# Adiabatic continuity and discontinuity

Of course it would nice to be able to solve for the electronic properties of a real material exactly, but much of our understanding of real materials is based on the hope that the physics is "continuous" between the (complicated) real material and a (simple) abstract model. Metals provide a striking example of the success of this philosophy. Real metals are strongly interacting and very far in quantitative terms from the free Fermi gas. Yet in describing most metals and insulators, one starts from a picture of noninteracting electrons in e.g. calculating the band structure and other properties. Since the Coulomb interaction energy is actually very large, one might wonder why it is appropriate to assume that noninteracting electrons (a free Fermi gas) make a sensible starting point.

The underlying idea, possibly first phrased in these terms by Landau, is that electrons in a real metal form a "Fermi liquid", which bears the same relation to the "Fermi gas" of free electrons that a normal liquid bears to a normal gas: the interactions are much stronger, but there is no change in symmetry or in the fundamental nature of the state. In particular, the "elementary excitations" of the ground state (those that are found to carry current, heat, and other properties) bear the same quantum numbers as ordinary electrons. We can imagine looking at the full energy spectrum of a many-particle system and trying to identify mobile low-energy excitations: Landau's theory, which we will justify later in this course, explains how these excitations can wind up as electrons

"dressed" by particle-hole pairs, which renormalize the mass (by up to a factor $10^3$ in so-called heavy fermion compounds) and some other properties but not the charge $e$ and fermionic statistics.

It turns out that electrons in a typical metal are stable to strong *repulsive* interactions, but can be unstable to even weak *attractive* interactions. The resulting superconducting state is an example of how adiabatic continuity can be violated: the lowest-energy charged excitations in a traditional superconductor are "Cooper pairs" of charge $2e$.

Example I of discontinuity: The natural energy scale of noninteracting electrons in a solid is the Fermi energy, which can be tens of thousands of kelvins. The natural Coulomb interaction energy scale $e^2 n^{-1/3}$ is comparable to the Fermi energy. Both these energies are very large in comparison to the superconducting transition temperature $T_c$, which for an old-fashioned BCS superconductor is of order 10 K. It turns out that this new small energy scale is a signal of adiabatic discontinuity or "nonperturbative" behavior.

The superconducting gap in BCS theory scales as

\begin{equation}
T_c \sim D e^{-1 / \lambda N(0)},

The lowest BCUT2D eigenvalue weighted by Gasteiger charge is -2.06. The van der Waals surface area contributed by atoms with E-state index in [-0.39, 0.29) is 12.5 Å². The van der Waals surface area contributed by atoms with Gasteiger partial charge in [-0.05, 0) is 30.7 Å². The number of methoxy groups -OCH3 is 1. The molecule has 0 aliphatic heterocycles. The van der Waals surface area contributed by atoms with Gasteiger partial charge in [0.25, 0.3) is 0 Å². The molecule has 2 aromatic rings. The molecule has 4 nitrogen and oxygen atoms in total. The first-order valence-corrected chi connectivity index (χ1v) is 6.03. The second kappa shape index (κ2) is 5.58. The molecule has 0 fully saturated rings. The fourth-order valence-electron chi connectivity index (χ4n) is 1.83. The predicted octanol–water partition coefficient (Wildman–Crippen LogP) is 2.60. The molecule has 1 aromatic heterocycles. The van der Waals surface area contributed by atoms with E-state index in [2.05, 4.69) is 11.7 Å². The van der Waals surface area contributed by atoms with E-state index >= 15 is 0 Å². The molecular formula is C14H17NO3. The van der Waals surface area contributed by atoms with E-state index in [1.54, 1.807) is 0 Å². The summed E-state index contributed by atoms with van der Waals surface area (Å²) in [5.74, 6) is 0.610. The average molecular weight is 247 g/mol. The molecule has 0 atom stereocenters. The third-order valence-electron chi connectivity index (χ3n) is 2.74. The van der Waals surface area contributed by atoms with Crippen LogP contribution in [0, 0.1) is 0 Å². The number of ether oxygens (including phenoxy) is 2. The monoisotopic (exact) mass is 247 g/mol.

\end{equation}

where $D$ is a bandwidth or Fermi energy, $\lambda$ is the energy of the attractive electron-electron interaction, and $N(0)$ is the electron DOS at the Fermi level. Looking at this formula, suppose we try to expand it as a power series in $\lambda$ around $\lambda=0$, when the system should be a noninteracting Fermi gas. You will find that all the derivatives at $\lambda=0$ are 0, so the Taylor series looks like

\begin{equation}
T_c \sim 0 + \lambda 0 + {\lambda^2 \over 2!} 0 + \ldots.
\end{equation}

This is often stated as "$T_c$ is zero to all orders in perturbation theory". Its practical meaning is that we need to find a new starting point for the description of the superconductor, rather than just starting from the free Fermi gas and trying to incorporate interactions perturbatively. A large part of this course will be devoted to the new starting points or organizational principles that emerge from the simple rules of nonrelativistic QM and the Coulomb interaction.

Example II of continuity: A superfluid is like a pure (noninteracting) BEC, even though the strong interactions in the superfluid make its quantitative properties very different. For instance, in a noninteracting bosonic gas, at temperature $T=0$ all of the particles are in the lowest eigenstate; for an atomic BEC, about 99 percent or more are in the lowest eigenstate, as the interactions are weak; for superfluid helium-4, only about 10 percent are in the lowest eigenstate. However, helium-4 still shows amazing properties such as an absence of viscosity for low-velocity flows, because in some sense the interactions do not change the basic nature of the state.

Example II of discontinuity: In the simplest "s-wave" superconductors, in which the two electrons in a Cooper pair have an s-orbital structure, there is no phase transition between the molecular or BEC limit where the electrons are closely bound compared to the mean separation between pairs, and the BCS limit where the size of a Cooper pair is much larger than the interparticle separation. (There are certainly strong quantitative differences.) However, in certain other superconductors there is a difference between the strong-pairing and weak-pairing limits.